A high-quality education in PSHE opens doors to learning the knowledge and skills which held learners lead happy, healthy and independent lives as responsible citizens within a global community. Key knowledge about finance, drugs, health, citizenship, personal safety, relationships and sex is delivered in an age-appropriate way each year, with themes developed year on year to enable learners to flourish in PSHE.
A Long Whatton citizen is given the opportunity through our Personal, social, health and economic education (PSHE) to become a healthy, independent and responsible member of society. They understand how they are developing personally and socially, and have the skills to tackle many of the moral, social and cultural issues that they will face in their future. They are respectful of others and understand, and are proud of what makes them unique. They understand their rights and responsibilities and have an appreciation of what it means to be a member of a diverse society. They have a sense of self-worth and play a positive role in contributing to school life and to the wider community.
A Long Whatton citizen has the tools to become a resilient, courageous individual, who are able to recognise the needs of their own mental and physical wellbeing. They understand where they can access support from and are compassionate towards the needs of others. They are emotionally intelligent and have the ability to articulate their feelings in order to maintain good mental health.
A Long Whatton citizen understands how to form and maintain positive relationships with others. They confidently share their opinions and are respectful of the views of others, understanding that these may be different to their own. They recognise how to keep themselves and others safe. They value themselves and have the assertiveness to make their own decisions, both today and in the future.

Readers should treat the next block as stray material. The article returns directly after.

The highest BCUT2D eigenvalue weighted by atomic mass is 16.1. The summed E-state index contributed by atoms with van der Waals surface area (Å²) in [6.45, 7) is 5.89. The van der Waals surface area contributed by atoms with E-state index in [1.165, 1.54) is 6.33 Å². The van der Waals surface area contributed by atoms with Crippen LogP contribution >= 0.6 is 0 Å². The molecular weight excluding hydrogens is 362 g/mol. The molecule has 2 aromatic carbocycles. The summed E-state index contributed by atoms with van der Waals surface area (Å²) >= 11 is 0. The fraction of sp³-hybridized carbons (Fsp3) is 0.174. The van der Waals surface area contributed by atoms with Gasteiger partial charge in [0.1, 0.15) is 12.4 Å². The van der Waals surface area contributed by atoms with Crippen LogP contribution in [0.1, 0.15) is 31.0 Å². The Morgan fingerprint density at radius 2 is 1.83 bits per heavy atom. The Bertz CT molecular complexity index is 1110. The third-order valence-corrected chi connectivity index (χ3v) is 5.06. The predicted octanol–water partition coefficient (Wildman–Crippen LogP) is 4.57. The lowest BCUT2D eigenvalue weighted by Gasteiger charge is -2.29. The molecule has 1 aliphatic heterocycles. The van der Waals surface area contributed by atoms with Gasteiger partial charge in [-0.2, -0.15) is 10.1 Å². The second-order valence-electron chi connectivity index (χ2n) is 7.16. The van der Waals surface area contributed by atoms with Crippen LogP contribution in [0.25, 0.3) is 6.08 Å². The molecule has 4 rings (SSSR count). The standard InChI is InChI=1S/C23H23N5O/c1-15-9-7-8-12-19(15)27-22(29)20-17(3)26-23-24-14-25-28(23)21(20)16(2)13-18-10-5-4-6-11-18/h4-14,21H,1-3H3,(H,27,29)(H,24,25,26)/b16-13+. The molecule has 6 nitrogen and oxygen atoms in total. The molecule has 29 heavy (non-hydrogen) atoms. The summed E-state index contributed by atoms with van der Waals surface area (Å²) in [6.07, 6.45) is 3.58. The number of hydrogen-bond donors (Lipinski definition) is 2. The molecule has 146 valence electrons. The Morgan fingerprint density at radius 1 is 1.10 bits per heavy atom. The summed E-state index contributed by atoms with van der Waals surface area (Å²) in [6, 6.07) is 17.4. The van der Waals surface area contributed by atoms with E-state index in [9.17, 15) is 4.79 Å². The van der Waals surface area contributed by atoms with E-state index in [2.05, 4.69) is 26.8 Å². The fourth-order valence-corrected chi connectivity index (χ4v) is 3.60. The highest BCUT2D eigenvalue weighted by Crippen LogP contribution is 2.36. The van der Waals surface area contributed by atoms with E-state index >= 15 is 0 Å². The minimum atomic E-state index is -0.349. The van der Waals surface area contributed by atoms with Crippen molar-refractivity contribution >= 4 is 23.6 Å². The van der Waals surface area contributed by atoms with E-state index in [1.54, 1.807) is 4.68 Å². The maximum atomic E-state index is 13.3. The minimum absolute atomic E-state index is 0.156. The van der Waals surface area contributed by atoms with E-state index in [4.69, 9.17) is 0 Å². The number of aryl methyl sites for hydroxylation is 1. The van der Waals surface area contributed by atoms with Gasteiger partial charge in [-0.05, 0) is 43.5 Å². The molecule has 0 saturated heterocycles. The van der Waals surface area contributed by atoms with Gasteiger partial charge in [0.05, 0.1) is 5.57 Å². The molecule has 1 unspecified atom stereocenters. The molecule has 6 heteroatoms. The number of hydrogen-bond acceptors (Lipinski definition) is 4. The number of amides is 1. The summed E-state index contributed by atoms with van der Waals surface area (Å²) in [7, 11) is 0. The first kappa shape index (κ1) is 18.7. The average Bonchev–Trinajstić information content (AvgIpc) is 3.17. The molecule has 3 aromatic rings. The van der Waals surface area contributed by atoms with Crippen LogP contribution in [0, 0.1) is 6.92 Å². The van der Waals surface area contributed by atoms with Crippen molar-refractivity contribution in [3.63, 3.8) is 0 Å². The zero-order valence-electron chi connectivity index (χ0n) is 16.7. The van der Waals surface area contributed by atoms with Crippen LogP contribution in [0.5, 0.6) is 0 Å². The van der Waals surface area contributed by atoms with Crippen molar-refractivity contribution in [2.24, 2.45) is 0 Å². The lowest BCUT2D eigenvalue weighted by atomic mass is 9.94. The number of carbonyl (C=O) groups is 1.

We follow the PSHE Cambridge curriculum in school and pair this with one lesson per half term of the 'No Outsiders' programme. 
Everyone's Welcome

At Long Whatton, we are committed to preparing our children for life in the diverse society, which is modern Britain today. We are proud to be an inclusive school that embraces equality and diversity - something that is strongly reflected in our core vision, values and ethos. Therefore, in order to enable us to further promote an ethos of inclusion and tolerance, we have decided to incorporate the Local Authority’s ‘Everyone’s Welcome’ programme into our PSHE lessons.


What is ‘Everyone’s Welcome’?

'Everyone's Welcome' is a whole school approach that uses the ‘No Outsiders’ resources and framework to teach children about equality and diversity, in line with British Values, Ofsted guidelines and the Equality Act (2010).

‘No Outsiders’, a scheme that provides teachers with a curriculum that promotes equality for all sections of the community, was written originally in 2015 by practising Deputy Headteacher, Andrew Moffat. His work to promote equality has been globally celebrated. Further information about the No Outsiders approach can be found at


Teaching and Learning Approaches

The ‘Everyone's Welcome’ programme uses storybooks, lesson plans and assemblies to create and support the development of a whole school community that embraces and celebrates all forms of difference. The scheme includes five lesson plans for every primary school year group (EYFS- Y6) based upon a selection of 35 picture books. Issues addressed include gender and gender identity, religion, sexual orientation, disability and age.


 Benefits to pupils

Our commitment to community cohesion through promoting understanding and acceptance of difference means that the programme will enhance our current PSHE work exceptionally well. It will provide a whole school approach that promotes and celebrates diversity and will help us to create an environment where children feel happy and excited about living in modern Britain.

Benefits to pupils will include:

· Increased self-esteem from a feeling of belonging

· Resilience from knowing who they are

· Preparation for life in modern Britain

· Reduce potential for radicalisation

 · Whole school approach with difference and diversity celebrated throughout the school

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